IVF outcomes are associated with biomarkers of the homocysteine pathway in monofollicular fluid
Human Reproduction , Volume 24 - Issue 5 p. 1059- 1066
BACKGROUNDMaternal hyperhomocysteinemia is detrimental for reproduction, but the effects on embryo quality are unknown. The aim of this study was to investigate whether biomarkers of the homocysteine pathway are associated with in vitro fertilization (IVF) outcome.METHODSIn a prospective study, we investigated biomarkers of the homocysteine pathway for associations with embryo quality and biochemical pregnancy in women undergoing IVF or intracytoplasmic sperm injection treatment (n = 181). In the treatment cycle, blood and monofollicular fluid samples were collected for determination of folate, cobalamin and total homocysteine (tHcy) concentrations.RESULTSOf all the women in the study, 67 used folic acid supplements. In blood, a significant correlation was established between high cobalamin and better embryo quality [standardized adjusted regression coefficient: -0.17, 95 confidence interval (CI): -0.30, -0.01]. In monofollicular fluid of non-supplemented women, high cobalamin correlated with better embryo quality (estimate: -0.87; 95 CI: -1.68, -0.06), whereas high tHcy resulted in poor embryo quality (estimate: 1.01; 95 CI: 0.08, 1.95). However, in monofollicular fluid of supplemented women, high tHcy correlated with better embryo quality (estimate: -0.58; 95 CI: -1.12, -0.04). In the total group, a 2-fold increase of monofollicular fluid folate corresponded with a 3.3 times higher chance (95 CI: 1.09, 9.71) of achieving pregnancy.CONCLUSIONSAn optimal homocysteine pathway in follicular fluid is associated with a better embryo quality and chance of pregnancy.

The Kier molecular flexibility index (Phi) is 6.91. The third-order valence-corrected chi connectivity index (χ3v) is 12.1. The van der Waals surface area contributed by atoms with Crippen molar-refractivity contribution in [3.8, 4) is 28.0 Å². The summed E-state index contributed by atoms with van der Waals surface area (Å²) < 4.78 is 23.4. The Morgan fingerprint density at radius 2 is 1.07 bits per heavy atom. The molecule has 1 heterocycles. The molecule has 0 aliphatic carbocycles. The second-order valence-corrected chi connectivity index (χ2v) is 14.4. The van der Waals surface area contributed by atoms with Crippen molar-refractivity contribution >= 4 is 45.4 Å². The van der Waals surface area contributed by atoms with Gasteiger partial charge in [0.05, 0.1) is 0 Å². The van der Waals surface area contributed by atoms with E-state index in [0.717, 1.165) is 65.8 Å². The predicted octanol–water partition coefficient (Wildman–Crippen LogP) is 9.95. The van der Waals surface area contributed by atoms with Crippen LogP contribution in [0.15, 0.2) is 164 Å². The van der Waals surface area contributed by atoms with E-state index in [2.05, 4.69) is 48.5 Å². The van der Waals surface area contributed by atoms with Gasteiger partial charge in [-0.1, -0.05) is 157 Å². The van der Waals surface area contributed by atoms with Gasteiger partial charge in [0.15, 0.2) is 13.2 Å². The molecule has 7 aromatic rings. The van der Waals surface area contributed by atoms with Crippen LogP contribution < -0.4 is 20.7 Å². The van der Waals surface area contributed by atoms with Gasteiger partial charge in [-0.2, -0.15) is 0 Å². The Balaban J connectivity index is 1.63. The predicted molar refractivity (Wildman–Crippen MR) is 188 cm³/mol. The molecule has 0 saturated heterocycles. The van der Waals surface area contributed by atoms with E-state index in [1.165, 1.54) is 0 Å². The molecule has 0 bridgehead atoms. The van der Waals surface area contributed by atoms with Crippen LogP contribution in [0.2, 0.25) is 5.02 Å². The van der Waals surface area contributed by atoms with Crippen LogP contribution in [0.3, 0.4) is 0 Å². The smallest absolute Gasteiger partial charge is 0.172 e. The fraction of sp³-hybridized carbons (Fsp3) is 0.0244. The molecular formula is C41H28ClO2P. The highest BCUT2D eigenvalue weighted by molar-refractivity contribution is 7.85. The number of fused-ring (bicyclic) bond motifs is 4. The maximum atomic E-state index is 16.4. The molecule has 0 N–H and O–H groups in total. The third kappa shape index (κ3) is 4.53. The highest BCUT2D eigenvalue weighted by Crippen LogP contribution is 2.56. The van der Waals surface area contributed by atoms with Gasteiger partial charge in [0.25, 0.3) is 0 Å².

|Cobalamin, Embryo quality, Folic acid, Homocysteine, Pregnancy|
|Organisation||Erasmus MC: University Medical Center Rotterdam|
Boxmeer, J.C, Macklon, N.S, Lindemans, J, Beckers, N.G.M, Eijkemans, M.J.C, Laven, J.S.E, & Steegers-Theunissen, R.P.M. (2009). IVF outcomes are associated with biomarkers of the homocysteine pathway in monofollicular fluid. Human Reproduction, 24(5), 1059–1066. doi:10.1093/humrep/dep009